Saturday, February 13, 2021

Dutch Hospital Shopping Precinct, Colombo

Dutch Hospital Shopping Precinct
The Old Colombo Dutch Hospital is a 17th-century Dutch structure situated in Colombo Fort, Sri Lanka. Presently it is used as a shopping complex named "The Dutch Hospital Shopping Precinct" (Manathunga, 2016; Rajapakshe et al., 2018).

History
Some maritime provinces of Sri Lanka were occupied by the Dutch from 1656 to 1796 until they were succeeded by the British who conquered Sri Lanka in 1815 (Uragoda & Paranavitana, 1985).

The exact date when the hospital was built is not known (Silva, 1988). A note written in 1677 by Christopher Schweitzer, a German soldier employed by the VOC (Dutch East India Company), records that there were more soldiers in the Colombo hospital than in the garrison (Silva, 1988). Therefore, it is assumed that this hospital was already in existence in 1677 (Silva, 1988). A Dutch map drawn in 1732 shows the hospital at the present site (Uragoda & Paranavitana, 1985).

The hospital is mentioned in notes by several writers such as Heydt who stayed in Sri Lanka during 1734-1737 and Schweitzer (Silva, 1988). The front and rear views of this hospital are found depicted in two painting drawn in 1771 by a Dutch painter (Silva, 1988; Uragoda & Paranavitana, 1985). In 1786 the hospital was extended and improved to unable an intake of 300 patients (Manathunga, 2016; Rajapakshe et al., 2018; Silva, 1988; Uragoda & Paranavitana, 1985).

The British who succeeded the Dutch in 1796 continued to use the hospital (Silva, 1988; Uragoda & Paranavitana, 1985). A note in 1803 by Captain Robert Percival mentions this hospital (Silva, 1988).

The building
Two watercolour paintings by a Dutch artist (probably by Johannes Rach) in 1771 reveal the front and rear views of this hospital (Silva, 1988; Uragoda & Paranavitana, 1985). As shown by them, the building appears to have not undergone large changes in the past few centuries (Silva, 1988; Uragoda & Paranavitana, 1985). However, it is seen that the original landscaping of the building has disappeared with time (Uragoda & Paranavitana, 1985).

The architecture of the building is simple. It consists of five wings and four of them form a square around a central courtyard (Silva, 1988; Uragoda & Paranavitana, 1985). The fifth wing is situated in front of the square with a facade to the building and a second courtyard intervening (Silva, 1988; Uragoda & Paranavitana, 1985). It also has a narrow upper storey with a wooden floor (Silva, 1988).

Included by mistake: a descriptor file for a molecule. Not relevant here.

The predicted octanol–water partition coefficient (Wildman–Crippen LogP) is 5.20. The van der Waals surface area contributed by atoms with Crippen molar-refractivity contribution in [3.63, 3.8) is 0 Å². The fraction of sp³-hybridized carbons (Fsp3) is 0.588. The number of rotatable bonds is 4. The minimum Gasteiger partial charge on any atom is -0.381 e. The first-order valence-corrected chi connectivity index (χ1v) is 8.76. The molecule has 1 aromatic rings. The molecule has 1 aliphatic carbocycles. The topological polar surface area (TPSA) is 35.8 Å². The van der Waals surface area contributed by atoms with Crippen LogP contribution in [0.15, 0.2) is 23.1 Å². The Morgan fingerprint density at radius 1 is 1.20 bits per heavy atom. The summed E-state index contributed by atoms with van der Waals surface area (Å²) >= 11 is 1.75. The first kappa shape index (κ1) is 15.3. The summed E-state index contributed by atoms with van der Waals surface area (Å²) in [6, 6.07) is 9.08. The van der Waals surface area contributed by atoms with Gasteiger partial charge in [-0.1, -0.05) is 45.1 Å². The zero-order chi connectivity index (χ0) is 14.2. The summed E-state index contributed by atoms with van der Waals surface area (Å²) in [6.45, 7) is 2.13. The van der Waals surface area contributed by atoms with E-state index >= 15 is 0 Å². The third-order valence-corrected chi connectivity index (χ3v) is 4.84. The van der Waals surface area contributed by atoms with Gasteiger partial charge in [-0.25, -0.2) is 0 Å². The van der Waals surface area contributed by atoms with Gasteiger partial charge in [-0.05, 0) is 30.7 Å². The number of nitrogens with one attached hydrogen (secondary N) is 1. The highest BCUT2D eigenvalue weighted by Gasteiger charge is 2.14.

As found in the other remaining Dutch buildings, the walls of this building are over 50 cm thick and made of Kabok (laterite) and limestones (Rajapakshe et al., 2018; Uragoda & Paranavitana, 1985). Massive teak beams have been used for the roof (Uragoda & Paranavitana, 1985). A long and wide open verandah runs along the length of each wing (Uragoda & Paranavitana, 1985).

A protected monument
The old Dutch hospital located between the Hospital road and the Canal Row road in Colombo Fort, in the Divisional Secretary’s Division of Colombo is an archaeological protected monument, declared by a government gazette notification published on 8 July 2005.

Dutch Hospital Shopping Precinct .
References
1) De Silva, R.R.K., 1988. Illustrations and Views of Dutch Ceylon 1602-1796: A Comprehensive Work of Pictorial Reference with Selected Eye-Witness Accounts. Brill Archive. pp.249-250.
2) Manathunga, S. B., 2016. Pauranika Sthana Saha Smaraka: Kolamba Distrikkaya (In Sinhala). Department of Archaeology (Sri Lanka). ISBN: 955-9159-39-9. pp.18-20.
3) Rajapakshe, S.; Bandara, T. M. C.; Vanninayake, R. M. B. T. A. B. (Editors), 2018. Puravidya Sthana Namavaliya: Kolamba Distrikkaya (In Sinhala). Vol. I. Department of Archaeology (Sri Lanka). ISBN: 978-955-7457-19-2. p.18.
4) The Gazette of the Democratic Socialist Republic of Sri Lanka, no: 1401. 8 July 2005.
5) Uragoda, C.G. and Paranavitana, K.D., 1985. The seventeenth-century Dutch hospital in Colombo. Medical history, 29(2), pp.182-192.

Location Map
This page was last updated on 13 February 2021
For a complete tourist map follow this link: Lankapradeepa Tourist Map

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